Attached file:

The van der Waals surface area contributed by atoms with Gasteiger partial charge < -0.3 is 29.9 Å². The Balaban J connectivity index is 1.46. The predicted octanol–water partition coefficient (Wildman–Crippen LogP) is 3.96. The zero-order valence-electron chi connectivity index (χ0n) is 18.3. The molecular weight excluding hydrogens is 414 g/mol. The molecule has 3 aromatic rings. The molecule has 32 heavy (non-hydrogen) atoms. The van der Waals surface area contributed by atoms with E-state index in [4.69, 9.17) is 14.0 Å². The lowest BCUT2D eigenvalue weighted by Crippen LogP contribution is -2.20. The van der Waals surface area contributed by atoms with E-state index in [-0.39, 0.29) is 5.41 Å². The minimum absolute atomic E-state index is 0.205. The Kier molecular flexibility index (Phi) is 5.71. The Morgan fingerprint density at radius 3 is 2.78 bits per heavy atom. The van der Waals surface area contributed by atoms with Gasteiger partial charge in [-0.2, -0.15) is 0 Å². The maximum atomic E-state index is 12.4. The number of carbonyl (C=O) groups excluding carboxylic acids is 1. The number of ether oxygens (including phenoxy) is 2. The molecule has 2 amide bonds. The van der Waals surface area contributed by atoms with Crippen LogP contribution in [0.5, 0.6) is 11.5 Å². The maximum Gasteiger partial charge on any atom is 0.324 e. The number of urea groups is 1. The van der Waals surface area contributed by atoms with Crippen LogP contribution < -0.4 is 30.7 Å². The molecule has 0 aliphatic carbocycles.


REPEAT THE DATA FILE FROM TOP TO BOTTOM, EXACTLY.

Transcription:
The van der Waals surface area contributed by atoms with Gasteiger partial charge < -0.3 is 29.9 Å². The Balaban J connectivity index is 1.46. The predicted octanol–water partition coefficient (Wildman–Crippen LogP) is 3.96. The zero-order valence-electron chi connectivity index (χ0n) is 18.3. The molecular weight excluding hydrogens is 414 g/mol. The molecule has 3 aromatic rings. The molecule has 32 heavy (non-hydrogen) atoms. The van der Waals surface area contributed by atoms with E-state index in [4.69, 9.17) is 14.0 Å². The lowest BCUT2D eigenvalue weighted by Crippen LogP contribution is -2.20. The van der Waals surface area contributed by atoms with E-state index in [-0.39, 0.29) is 5.41 Å². The minimum absolute atomic E-state index is 0.205. The Kier molecular flexibility index (Phi) is 5.71. The Morgan fingerprint density at radius 3 is 2.78 bits per heavy atom. The van der Waals surface area contributed by atoms with Gasteiger partial charge in [-0.2, -0.15) is 0 Å². The maximum atomic E-state index is 12.4. The number of carbonyl (C=O) groups excluding carboxylic acids is 1. The number of ether oxygens (including phenoxy) is 2. The molecule has 2 amide bonds. The van der Waals surface area contributed by atoms with Crippen LogP contribution in [0.5, 0.6) is 11.5 Å². The maximum Gasteiger partial charge on any atom is 0.324 e. The number of urea groups is 1. The van der Waals surface area contributed by atoms with Crippen LogP contribution < -0.4 is 30.7 Å². The molecule has 0 aliphatic carbocycles.